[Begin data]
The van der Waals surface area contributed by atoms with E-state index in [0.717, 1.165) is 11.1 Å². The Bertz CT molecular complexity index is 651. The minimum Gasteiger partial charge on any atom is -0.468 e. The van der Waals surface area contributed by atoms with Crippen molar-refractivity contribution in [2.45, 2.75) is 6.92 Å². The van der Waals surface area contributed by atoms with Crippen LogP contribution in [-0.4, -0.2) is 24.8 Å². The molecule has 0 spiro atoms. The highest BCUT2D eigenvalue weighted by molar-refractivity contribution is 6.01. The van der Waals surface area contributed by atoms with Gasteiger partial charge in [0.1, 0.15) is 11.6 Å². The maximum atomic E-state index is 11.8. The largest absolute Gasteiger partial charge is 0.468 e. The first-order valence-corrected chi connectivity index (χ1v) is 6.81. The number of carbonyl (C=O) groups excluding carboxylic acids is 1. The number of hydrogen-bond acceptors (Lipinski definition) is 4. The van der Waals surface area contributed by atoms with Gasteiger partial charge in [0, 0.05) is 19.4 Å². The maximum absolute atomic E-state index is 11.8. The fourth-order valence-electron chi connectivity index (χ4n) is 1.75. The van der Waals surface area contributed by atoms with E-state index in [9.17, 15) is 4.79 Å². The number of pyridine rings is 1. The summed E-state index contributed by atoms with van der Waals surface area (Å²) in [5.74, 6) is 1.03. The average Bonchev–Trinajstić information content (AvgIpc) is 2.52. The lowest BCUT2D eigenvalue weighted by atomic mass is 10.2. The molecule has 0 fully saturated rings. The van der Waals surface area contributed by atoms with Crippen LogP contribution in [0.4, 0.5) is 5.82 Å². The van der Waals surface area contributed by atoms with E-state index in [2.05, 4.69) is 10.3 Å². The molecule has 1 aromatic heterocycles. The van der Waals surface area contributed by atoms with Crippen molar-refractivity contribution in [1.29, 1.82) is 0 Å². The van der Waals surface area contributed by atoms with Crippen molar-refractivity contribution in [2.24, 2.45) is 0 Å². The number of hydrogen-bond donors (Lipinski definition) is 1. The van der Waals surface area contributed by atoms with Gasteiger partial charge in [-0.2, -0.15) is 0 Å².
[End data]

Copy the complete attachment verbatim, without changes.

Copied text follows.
The van der Waals surface area contributed by atoms with E-state index in [0.717, 1.165) is 11.1 Å². The Bertz CT molecular complexity index is 651. The minimum Gasteiger partial charge on any atom is -0.468 e. The van der Waals surface area contributed by atoms with Crippen molar-refractivity contribution in [2.45, 2.75) is 6.92 Å². The van der Waals surface area contributed by atoms with Crippen LogP contribution in [-0.4, -0.2) is 24.8 Å². The molecule has 0 spiro atoms. The highest BCUT2D eigenvalue weighted by molar-refractivity contribution is 6.01. The van der Waals surface area contributed by atoms with Gasteiger partial charge in [0.1, 0.15) is 11.6 Å². The maximum atomic E-state index is 11.8. The largest absolute Gasteiger partial charge is 0.468 e. The first-order valence-corrected chi connectivity index (χ1v) is 6.81. The number of carbonyl (C=O) groups excluding carboxylic acids is 1. The number of hydrogen-bond acceptors (Lipinski definition) is 4. The van der Waals surface area contributed by atoms with Gasteiger partial charge in [0, 0.05) is 19.4 Å². The maximum absolute atomic E-state index is 11.8. The fourth-order valence-electron chi connectivity index (χ4n) is 1.75. The van der Waals surface area contributed by atoms with E-state index in [9.17, 15) is 4.79 Å². The number of pyridine rings is 1. The summed E-state index contributed by atoms with van der Waals surface area (Å²) in [5.74, 6) is 1.03. The average Bonchev–Trinajstić information content (AvgIpc) is 2.52. The lowest BCUT2D eigenvalue weighted by atomic mass is 10.2. The molecule has 0 fully saturated rings. The van der Waals surface area contributed by atoms with Crippen LogP contribution in [0.4, 0.5) is 5.82 Å². The van der Waals surface area contributed by atoms with E-state index in [2.05, 4.69) is 10.3 Å². The molecule has 1 aromatic heterocycles. The van der Waals surface area contributed by atoms with Crippen molar-refractivity contribution in [1.29, 1.82) is 0 Å². The van der Waals surface area contributed by atoms with Crippen molar-refractivity contribution in [2.24, 2.45) is 0 Å². The number of hydrogen-bond donors (Lipinski definition) is 1. The van der Waals surface area contributed by atoms with Gasteiger partial charge in [-0.2, -0.15) is 0 Å².